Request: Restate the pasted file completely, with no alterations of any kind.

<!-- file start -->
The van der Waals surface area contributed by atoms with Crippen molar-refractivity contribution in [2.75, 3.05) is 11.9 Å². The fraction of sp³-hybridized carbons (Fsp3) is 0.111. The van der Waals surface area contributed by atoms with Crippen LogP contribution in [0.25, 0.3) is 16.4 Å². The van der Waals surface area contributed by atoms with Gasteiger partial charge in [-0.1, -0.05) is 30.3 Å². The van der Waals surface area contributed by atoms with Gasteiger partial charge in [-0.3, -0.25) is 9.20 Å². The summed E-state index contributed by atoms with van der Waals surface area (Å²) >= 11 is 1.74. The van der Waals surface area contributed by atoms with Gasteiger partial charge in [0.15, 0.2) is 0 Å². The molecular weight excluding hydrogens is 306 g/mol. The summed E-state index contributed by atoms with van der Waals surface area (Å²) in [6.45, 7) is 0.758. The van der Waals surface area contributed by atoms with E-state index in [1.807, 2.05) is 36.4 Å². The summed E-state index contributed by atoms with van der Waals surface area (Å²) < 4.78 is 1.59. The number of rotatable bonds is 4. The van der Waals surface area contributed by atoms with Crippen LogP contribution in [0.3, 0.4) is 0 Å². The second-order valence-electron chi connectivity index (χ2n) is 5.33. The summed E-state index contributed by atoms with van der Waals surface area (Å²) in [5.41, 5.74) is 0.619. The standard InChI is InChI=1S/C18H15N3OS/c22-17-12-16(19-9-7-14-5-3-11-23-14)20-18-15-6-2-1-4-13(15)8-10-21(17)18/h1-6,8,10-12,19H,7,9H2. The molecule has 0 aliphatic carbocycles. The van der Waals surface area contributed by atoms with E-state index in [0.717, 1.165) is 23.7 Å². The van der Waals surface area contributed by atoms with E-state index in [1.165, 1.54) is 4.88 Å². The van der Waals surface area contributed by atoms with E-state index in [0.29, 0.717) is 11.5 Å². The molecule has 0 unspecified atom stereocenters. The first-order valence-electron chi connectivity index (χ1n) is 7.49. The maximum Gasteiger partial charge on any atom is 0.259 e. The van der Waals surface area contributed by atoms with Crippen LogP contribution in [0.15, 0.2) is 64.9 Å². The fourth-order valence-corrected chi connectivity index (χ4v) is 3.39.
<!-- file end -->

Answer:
The van der Waals surface area contributed by atoms with Crippen molar-refractivity contribution in [2.75, 3.05) is 11.9 Å². The fraction of sp³-hybridized carbons (Fsp3) is 0.111. The van der Waals surface area contributed by atoms with Crippen LogP contribution in [0.25, 0.3) is 16.4 Å². The van der Waals surface area contributed by atoms with Gasteiger partial charge in [-0.1, -0.05) is 30.3 Å². The van der Waals surface area contributed by atoms with Gasteiger partial charge in [-0.3, -0.25) is 9.20 Å². The summed E-state index contributed by atoms with van der Waals surface area (Å²) >= 11 is 1.74. The van der Waals surface area contributed by atoms with Gasteiger partial charge in [0.15, 0.2) is 0 Å². The molecular weight excluding hydrogens is 306 g/mol. The summed E-state index contributed by atoms with van der Waals surface area (Å²) in [6.45, 7) is 0.758. The van der Waals surface area contributed by atoms with E-state index in [1.807, 2.05) is 36.4 Å². The summed E-state index contributed by atoms with van der Waals surface area (Å²) < 4.78 is 1.59. The number of rotatable bonds is 4. The van der Waals surface area contributed by atoms with Crippen LogP contribution in [0.3, 0.4) is 0 Å². The second-order valence-electron chi connectivity index (χ2n) is 5.33. The summed E-state index contributed by atoms with van der Waals surface area (Å²) in [5.41, 5.74) is 0.619. The standard InChI is InChI=1S/C18H15N3OS/c22-17-12-16(19-9-7-14-5-3-11-23-14)20-18-15-6-2-1-4-13(15)8-10-21(17)18/h1-6,8,10-12,19H,7,9H2. The molecule has 0 aliphatic carbocycles. The van der Waals surface area contributed by atoms with E-state index in [0.717, 1.165) is 23.7 Å². The van der Waals surface area contributed by atoms with E-state index in [1.165, 1.54) is 4.88 Å². The van der Waals surface area contributed by atoms with E-state index in [0.29, 0.717) is 11.5 Å². The molecule has 0 unspecified atom stereocenters. The first-order valence-electron chi connectivity index (χ1n) is 7.49. The maximum Gasteiger partial charge on any atom is 0.259 e. The van der Waals surface area contributed by atoms with Crippen LogP contribution in [0.15, 0.2) is 64.9 Å². The fourth-order valence-corrected chi connectivity index (χ4v) is 3.39.